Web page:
We frequently post about the Islamic State. Bottom line: How human beings can behave that barbarically in the 21st century is an ongoing mystery. Of course, the Islamic State publicizes its crimes against humanity, which makes them difficult to avoid. Much more covert are the crimes that the Assad regime commits against its citizens. But, as a headline in the International Business Times proclaims in December 2015, Number Of ISIS Victims In 2015 Is Much Less Than Assad Regime-Inflicted Casualties. Michael Kaplan wrote:
More than 21,000 people were killed in the Syria conflict in 2015, most of them civilians, according to the Syrian Network for Human Rights, the Middle East Monitor reported. The report indicated the Islamic State group, also known as ISIS, has proved less deadly than the Syrian government this year; the regime of President Bashar Assad has been responsible for 75 percent of the casualties, according to the report.
Of the 15,748 people reported killed by government forces, a vast majority, 12,044, were civilians. Thirty-eight percent of civilian casualties were women and children, the human rights group said. For comparison, ISIS was reportedly responsible for the deaths of 2,098 people, which included 1,366 civilians, while Nusra Front, an al Qaeda affiliate in Syria, was responsible for at least 167 deaths, including 89 civilians.
In one of, if not most, important articles published anywhere this year, The Assad Files in the New Yorker, Ben Taub reports on both the atrocities that the Assad regime commits and the process by which those crimes are being documented by heroic Syrians. (Curious sidebar: Taub has helped finance his journalism with money from his appearances as a contestant on the TV show The Voice.)
In citizen journalism, events are documented and, via video, they, their locale, and dates are verified. The Commission for International Justice and Accountability (CIJA) is an organization that does work similar to the International Criminal Court (ICC). But, smaller and independent, it is more streamlined and effective, as reported by Taub. The CIJA teaches witnesses to events in Syria how to capture evidence which will lead to the prosecution of the guilty parties (if the ICC can ever get its hands on them) in the form of documents and email trails that reveal orders being given, received, and followed out.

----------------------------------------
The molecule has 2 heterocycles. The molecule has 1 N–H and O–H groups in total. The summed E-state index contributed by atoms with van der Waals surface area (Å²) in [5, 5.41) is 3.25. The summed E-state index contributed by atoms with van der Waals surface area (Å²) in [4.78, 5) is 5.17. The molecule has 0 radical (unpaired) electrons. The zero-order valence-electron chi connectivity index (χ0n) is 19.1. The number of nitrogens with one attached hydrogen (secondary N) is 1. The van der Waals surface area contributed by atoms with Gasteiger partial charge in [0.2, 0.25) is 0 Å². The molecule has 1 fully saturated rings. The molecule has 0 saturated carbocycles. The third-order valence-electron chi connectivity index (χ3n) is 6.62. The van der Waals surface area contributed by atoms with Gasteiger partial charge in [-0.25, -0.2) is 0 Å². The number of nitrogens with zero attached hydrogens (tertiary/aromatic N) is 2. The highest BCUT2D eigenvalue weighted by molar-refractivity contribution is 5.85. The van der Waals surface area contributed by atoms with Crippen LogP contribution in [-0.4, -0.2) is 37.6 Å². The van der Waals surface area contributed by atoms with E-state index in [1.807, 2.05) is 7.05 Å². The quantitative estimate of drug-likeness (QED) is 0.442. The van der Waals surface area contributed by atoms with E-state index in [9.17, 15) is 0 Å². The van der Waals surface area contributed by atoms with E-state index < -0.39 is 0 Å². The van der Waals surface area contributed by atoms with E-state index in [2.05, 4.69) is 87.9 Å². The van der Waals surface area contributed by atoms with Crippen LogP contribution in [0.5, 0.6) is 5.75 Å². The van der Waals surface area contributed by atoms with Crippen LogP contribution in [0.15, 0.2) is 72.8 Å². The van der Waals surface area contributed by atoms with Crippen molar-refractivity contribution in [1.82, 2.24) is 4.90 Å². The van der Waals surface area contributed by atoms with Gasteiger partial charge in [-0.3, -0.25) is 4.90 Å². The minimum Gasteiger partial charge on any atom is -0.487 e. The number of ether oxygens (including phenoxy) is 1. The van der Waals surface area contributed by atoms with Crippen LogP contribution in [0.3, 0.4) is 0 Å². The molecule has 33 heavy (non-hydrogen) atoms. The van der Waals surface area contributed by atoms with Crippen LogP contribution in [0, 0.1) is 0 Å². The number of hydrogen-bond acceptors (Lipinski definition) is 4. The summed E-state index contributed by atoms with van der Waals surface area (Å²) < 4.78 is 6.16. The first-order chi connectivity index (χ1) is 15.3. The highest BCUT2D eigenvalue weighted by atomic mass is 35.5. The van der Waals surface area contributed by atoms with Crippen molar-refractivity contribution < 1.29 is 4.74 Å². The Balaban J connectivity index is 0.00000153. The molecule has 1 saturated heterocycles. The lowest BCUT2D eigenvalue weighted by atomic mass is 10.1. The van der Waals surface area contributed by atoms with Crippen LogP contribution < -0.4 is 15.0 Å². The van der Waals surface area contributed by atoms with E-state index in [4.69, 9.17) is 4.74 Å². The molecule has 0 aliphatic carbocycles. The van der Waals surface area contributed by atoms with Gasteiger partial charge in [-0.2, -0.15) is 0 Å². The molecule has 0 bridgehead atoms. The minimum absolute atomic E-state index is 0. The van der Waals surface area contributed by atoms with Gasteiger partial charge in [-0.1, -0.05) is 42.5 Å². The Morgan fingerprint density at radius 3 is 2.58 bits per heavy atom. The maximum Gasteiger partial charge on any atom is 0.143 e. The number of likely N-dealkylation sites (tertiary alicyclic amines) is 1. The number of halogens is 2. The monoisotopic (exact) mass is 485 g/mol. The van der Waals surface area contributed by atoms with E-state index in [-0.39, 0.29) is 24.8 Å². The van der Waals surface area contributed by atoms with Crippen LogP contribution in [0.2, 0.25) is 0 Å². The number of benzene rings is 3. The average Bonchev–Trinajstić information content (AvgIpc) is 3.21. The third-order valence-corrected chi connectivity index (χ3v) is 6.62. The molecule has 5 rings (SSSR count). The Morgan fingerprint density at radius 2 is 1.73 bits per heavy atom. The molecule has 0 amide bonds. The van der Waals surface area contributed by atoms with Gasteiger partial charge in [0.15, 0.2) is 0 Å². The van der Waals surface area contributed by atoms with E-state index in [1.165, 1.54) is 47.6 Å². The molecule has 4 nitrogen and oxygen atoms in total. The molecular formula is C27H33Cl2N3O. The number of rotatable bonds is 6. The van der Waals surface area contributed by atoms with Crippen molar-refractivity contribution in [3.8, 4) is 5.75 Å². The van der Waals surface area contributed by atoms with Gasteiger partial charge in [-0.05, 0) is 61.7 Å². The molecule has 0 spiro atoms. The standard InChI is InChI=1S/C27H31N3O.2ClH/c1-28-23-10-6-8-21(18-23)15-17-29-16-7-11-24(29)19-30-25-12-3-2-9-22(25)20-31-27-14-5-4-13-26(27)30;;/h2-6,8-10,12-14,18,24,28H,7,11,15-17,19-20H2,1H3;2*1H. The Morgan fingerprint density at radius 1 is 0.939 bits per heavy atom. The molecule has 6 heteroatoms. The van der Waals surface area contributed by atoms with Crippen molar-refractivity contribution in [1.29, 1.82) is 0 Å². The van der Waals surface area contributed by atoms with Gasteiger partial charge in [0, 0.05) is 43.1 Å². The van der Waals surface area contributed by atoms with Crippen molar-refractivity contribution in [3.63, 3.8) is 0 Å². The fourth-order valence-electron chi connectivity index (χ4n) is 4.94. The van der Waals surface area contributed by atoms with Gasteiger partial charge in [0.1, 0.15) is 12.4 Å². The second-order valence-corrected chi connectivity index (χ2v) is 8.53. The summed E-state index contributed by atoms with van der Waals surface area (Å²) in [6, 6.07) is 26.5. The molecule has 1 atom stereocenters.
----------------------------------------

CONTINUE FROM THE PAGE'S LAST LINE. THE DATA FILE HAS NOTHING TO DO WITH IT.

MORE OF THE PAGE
Taub tells the story of Abdelmajid Barakat, a young man hired to handle paperwork for the Central Crisis Management Cell, a creation of the Assad regime to handle the crackdown on protests in Syria during the Arab Spring. He photographed memos, which were sent to the Arab media, and, as suspicions about leaks were being narrowed down, he managed to smuggle out boxes of documents before escaping. His heroism is almost unimaginable.
But it has to be to match the phantasmagorical nature of the violence of the Assad regime. At Focal Points, we eschew the lurid, but we reproduce this passage from Taub’s piece — and it’s far from the most gut-wrenching — to make a point.
That night, Hamada woke up needing to use the bathroom. A guard hit him all the way to the toilets, but he went in alone. When he opened the first stall, he saw a pile of corpses, battered and blue. He found two more in the second stall, emaciated and missing their eyes. There was another body by the sink. Hamada came out in panic, but the guard sent him back in and told him, “Pee on top of the bodies.” He couldn’t. He started to feel that he was losing his grip on reality. According to the U.N. inquiry, dead detainees were “kept in the toilets” at multiple security branches in Damascus.
What does this remind you of? For me, a student of World War II, it is reminiscent of Nazi death camps with piles of corpses waiting to be disposed of. The state killing machine exceeds the capacity of the system to process it. And this isn’t just Godwin’s Law.*
*As an online discussion grows longer, the probability of a comparison involving Nazis or Hitler approaches.” (Wikipedia)